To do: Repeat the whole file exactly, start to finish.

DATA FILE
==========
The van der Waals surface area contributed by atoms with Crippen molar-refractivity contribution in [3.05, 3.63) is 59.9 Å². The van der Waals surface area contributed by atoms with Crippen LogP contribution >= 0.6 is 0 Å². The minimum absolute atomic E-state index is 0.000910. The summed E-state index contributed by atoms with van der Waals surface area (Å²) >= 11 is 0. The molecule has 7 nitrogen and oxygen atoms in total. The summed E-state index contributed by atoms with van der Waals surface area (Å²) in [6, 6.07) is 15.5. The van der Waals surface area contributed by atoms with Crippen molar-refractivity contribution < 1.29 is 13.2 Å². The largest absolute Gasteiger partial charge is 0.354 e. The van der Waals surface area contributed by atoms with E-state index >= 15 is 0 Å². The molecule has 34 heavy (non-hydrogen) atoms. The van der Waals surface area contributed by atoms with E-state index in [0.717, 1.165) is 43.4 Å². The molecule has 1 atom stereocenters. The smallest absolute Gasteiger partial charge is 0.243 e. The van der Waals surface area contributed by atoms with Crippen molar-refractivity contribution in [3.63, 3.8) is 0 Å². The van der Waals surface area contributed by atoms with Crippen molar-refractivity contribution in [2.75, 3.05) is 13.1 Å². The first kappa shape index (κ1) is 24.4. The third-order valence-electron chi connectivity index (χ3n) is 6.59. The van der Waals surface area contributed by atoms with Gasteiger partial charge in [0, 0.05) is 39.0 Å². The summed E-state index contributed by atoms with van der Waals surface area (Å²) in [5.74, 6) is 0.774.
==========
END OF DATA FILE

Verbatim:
The van der Waals surface area contributed by atoms with Crippen molar-refractivity contribution in [3.05, 3.63) is 59.9 Å². The van der Waals surface area contributed by atoms with Crippen LogP contribution >= 0.6 is 0 Å². The minimum absolute atomic E-state index is 0.000910. The summed E-state index contributed by atoms with van der Waals surface area (Å²) >= 11 is 0. The molecule has 7 nitrogen and oxygen atoms in total. The summed E-state index contributed by atoms with van der Waals surface area (Å²) in [6, 6.07) is 15.5. The van der Waals surface area contributed by atoms with Crippen molar-refractivity contribution < 1.29 is 13.2 Å². The largest absolute Gasteiger partial charge is 0.354 e. The van der Waals surface area contributed by atoms with E-state index >= 15 is 0 Å². The molecule has 34 heavy (non-hydrogen) atoms. The van der Waals surface area contributed by atoms with E-state index in [0.717, 1.165) is 43.4 Å². The molecule has 1 atom stereocenters. The smallest absolute Gasteiger partial charge is 0.243 e. The van der Waals surface area contributed by atoms with Crippen molar-refractivity contribution in [3.63, 3.8) is 0 Å². The van der Waals surface area contributed by atoms with Crippen molar-refractivity contribution in [2.75, 3.05) is 13.1 Å². The first kappa shape index (κ1) is 24.4. The third-order valence-electron chi connectivity index (χ3n) is 6.59. The van der Waals surface area contributed by atoms with Gasteiger partial charge in [0, 0.05) is 39.0 Å². The summed E-state index contributed by atoms with van der Waals surface area (Å²) in [5.74, 6) is 0.774.